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Thai lingerie manufacturer ordered to pay workers

Neill Fronde

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A Thai lingerie manufacturer must pay workers that were laid off without compensation, according to the Labour Protection and Welfare Office. More than 1200 employees of Brilliant Alliance Thai Global received no warning when the factory suddenly closed in Samut Prakan province on March 10th. The company blamed Covid-19 for financial failings leading to the closure, but workers were given no information about their wages and severance pay. Thai law requires companies to give notice one month in advance of closing and pay all outstanding salaries, bonuses and severance pay.

 

Now the Labour Protection and Welfare Office in Samut Prakan gave BAT 30 days to pay 242.22 million baht to the 1237 employees or receive criminal charges. The company supplies lingerie to major global brands including Lululemon, Torrid and Victoria’s Secret, and is owned by Hong Kong-based garment maker Clover Group. BAT released a statement saying it plans to pay all outstanding money in monthly instalments starting by late April.

 

“It is not and has never been BAT’s intention to walk away from the legal care and entitlement of employees.”

 

The Labor Protection and Welfare Office says this closure without pay is rare and might be the first major case during Covid-19 where a business closes suddenly without giving legal notice and pay. While Thailand has fewer deaths and infections than most countries, with only 92 deaths and just over 28,000 cases, the economy has suffered greatly and authorities expect a slow recovery. Factories have been hard hit with infections and many precautions have been put in place to help continue production, though some of the most extreme were recently lifted.

 

Union leaders say that BAT asked factory employees to take a pay cut last month to make up for lost orders due to Covid-19, but workers rejected the request. Labour activists around the world have worried that some businesses may use the pandemic as an excuse to force workers into lowered salaries and worse conditions. An American workers advocacy group, The Solidarity Center, applauded the Thai government’s order to pay the workers, but also suggested the global brands the BAT factory supplies should help pay the workers severance.

 

SOURCE: Reuters

 

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6 Comments

6 Comments

  1. Avatar

    L-Dogg

    Friday, March 26, 2021 at 12:56 am

    No problem, Just have Biden include it in the next Stimulus package!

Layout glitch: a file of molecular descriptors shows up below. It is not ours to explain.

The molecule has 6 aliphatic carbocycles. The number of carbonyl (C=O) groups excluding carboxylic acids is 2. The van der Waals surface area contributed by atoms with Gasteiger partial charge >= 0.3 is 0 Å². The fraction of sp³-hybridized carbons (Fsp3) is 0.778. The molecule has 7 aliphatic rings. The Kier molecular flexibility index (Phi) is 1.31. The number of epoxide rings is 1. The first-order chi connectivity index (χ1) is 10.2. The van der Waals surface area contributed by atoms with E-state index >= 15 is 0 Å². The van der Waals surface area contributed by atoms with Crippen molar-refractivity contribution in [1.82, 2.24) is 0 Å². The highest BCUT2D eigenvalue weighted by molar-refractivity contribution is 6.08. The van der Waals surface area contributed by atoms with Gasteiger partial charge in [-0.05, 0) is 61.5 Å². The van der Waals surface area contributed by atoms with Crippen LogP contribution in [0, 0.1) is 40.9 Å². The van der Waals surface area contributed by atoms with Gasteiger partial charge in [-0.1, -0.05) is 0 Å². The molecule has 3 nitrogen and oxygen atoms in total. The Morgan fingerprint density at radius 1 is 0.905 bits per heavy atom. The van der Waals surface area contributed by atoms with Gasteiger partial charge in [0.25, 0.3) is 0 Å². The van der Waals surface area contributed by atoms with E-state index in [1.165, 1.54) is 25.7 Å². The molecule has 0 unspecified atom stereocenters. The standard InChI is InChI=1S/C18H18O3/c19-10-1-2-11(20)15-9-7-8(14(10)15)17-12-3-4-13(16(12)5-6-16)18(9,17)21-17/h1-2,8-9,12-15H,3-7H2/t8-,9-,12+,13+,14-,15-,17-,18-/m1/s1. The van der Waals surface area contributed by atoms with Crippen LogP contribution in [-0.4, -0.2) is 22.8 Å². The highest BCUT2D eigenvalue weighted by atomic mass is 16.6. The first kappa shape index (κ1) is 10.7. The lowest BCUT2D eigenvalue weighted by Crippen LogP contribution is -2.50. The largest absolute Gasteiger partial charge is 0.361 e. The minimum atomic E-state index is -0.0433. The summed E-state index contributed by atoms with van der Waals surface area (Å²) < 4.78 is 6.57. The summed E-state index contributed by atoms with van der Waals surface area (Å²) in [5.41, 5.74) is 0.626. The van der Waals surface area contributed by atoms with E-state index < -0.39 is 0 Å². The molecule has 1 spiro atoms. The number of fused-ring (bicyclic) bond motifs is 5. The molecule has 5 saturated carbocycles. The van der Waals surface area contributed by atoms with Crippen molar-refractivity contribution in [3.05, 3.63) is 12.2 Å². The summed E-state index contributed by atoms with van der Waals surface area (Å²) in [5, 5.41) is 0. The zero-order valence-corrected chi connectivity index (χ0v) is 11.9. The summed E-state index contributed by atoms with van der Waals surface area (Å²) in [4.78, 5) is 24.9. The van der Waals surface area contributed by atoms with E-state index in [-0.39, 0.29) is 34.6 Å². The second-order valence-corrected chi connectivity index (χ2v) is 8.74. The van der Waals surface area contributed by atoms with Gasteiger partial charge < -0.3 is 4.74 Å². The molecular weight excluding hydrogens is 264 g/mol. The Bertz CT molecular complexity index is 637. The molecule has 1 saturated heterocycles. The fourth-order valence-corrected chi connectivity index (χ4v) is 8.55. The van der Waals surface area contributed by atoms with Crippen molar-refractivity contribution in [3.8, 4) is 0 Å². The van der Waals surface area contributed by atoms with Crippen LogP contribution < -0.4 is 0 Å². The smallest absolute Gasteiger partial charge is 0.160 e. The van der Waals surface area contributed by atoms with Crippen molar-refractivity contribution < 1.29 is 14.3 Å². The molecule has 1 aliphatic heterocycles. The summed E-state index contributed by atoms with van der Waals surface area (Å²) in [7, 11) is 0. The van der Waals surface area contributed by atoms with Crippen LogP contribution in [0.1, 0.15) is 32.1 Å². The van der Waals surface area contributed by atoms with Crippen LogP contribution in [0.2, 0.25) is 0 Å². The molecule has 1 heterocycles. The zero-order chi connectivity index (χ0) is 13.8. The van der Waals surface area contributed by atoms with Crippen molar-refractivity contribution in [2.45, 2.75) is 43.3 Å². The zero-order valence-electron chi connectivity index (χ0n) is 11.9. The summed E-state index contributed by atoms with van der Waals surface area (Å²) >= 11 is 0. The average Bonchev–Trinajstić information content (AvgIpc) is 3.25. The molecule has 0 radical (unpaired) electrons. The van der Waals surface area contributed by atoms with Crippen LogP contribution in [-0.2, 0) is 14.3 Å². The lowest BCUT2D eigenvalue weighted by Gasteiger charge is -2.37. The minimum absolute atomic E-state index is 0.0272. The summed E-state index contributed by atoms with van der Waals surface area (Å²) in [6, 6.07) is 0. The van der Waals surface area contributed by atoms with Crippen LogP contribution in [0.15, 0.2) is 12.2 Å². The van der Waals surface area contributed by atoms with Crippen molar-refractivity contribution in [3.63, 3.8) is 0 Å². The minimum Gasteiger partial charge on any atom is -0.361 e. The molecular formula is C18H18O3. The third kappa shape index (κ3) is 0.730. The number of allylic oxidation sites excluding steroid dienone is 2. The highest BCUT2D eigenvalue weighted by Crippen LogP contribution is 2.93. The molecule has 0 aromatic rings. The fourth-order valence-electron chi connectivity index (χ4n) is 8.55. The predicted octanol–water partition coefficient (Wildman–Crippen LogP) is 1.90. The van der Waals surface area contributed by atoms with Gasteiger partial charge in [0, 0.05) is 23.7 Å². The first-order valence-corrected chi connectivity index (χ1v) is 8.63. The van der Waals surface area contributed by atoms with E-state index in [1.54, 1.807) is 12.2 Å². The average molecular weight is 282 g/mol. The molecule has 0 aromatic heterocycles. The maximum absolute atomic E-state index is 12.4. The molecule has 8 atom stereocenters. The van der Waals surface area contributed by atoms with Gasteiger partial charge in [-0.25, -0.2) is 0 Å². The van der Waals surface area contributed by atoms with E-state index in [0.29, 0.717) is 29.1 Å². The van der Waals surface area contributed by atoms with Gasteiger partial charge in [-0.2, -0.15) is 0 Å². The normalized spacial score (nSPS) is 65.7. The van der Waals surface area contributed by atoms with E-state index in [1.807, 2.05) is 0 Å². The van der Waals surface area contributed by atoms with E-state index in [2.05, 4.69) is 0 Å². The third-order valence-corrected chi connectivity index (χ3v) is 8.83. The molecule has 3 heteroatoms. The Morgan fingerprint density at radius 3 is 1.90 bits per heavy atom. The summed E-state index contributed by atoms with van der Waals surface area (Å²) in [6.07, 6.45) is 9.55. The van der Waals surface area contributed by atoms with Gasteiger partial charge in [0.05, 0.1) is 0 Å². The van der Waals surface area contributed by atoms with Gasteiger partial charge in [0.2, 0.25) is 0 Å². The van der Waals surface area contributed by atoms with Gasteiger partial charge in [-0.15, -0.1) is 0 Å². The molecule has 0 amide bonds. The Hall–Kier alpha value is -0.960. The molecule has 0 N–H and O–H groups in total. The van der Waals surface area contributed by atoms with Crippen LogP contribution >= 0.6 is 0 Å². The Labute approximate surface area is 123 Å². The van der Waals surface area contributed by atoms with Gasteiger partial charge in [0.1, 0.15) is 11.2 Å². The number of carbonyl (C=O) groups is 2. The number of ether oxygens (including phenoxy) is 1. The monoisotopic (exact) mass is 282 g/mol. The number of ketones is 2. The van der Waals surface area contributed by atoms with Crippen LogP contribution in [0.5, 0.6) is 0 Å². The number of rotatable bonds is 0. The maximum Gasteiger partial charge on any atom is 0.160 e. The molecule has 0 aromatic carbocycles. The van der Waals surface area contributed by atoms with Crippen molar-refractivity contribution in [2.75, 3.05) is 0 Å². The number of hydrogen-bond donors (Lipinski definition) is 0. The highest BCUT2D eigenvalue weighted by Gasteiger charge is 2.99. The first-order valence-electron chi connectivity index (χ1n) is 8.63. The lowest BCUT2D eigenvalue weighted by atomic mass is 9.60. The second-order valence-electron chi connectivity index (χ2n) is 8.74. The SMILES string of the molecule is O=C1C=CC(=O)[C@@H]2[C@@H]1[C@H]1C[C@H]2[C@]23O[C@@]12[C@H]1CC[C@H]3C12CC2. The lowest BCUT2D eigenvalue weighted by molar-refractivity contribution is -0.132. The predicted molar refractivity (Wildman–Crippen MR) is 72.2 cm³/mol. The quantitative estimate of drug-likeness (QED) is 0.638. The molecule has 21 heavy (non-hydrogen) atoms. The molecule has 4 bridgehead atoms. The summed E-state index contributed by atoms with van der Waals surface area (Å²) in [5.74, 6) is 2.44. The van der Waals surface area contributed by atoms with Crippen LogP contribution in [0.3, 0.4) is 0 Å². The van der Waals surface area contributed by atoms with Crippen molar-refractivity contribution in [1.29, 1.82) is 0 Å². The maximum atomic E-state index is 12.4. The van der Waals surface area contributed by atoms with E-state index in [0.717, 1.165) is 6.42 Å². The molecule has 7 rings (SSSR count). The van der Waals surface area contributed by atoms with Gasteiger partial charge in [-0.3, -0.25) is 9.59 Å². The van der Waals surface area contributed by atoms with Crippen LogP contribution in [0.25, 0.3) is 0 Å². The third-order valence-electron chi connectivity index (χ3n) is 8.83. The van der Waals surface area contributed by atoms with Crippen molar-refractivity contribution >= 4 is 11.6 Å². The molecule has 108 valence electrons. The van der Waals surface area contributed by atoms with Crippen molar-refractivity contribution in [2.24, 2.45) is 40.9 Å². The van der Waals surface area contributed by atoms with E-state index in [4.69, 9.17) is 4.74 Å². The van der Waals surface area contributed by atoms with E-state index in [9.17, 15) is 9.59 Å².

2. Avatar

    john2

    Friday, March 26, 2021 at 9:26 am

    For long term employees its up to 400 days pay for severance – used to be 300. A couple of years ago they changed that, and also made it so if the business changes address they have to pay compensation if the workers don’t want to move.That used to be the classic get out – move the address to the middle of nowhere.

  3. Avatar

    toby andrews

    Friday, March 26, 2021 at 10:53 am

    BAT stated they had no intention of not paying. Yes, well that is what they did.
    The police better lock up these BAT bosses or they will skip town and not pay.
    Everything is rip off in Thailand. They won’t pay, scam after scam . . .

  4. Avatar

    Issan John

    Friday, March 26, 2021 at 12:12 pm

    “The police better lock up these BAT bosses or they will skip town and not pay.
    Everything is rip off in Thailand. They won’t pay, scam after scam . .”

    The “BAT bosses” are the Lau family / Clover Group in Hong Kong, Toby A.

    Not Thai, and not in Thailand.

  5. Avatar

    Hasse

    Friday, March 26, 2021 at 12:30 pm

    Chinese company think they can do what they want. Same in the whole world.

  6. Avatar

    toby andrews

    Monday, March 29, 2021 at 6:37 pm

    I did not say they BAT were Thai John . . .
    T said everything is a rip off in Thailand
    However who would be running the business for them?
    The answer rhymes with lies.

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Neill is a journalist from the United States with 10 years broadcasting experience and national news and magazine publications. He graduated with a degree in journalism and communications from the University of California and has been living in Thailand since 2014.

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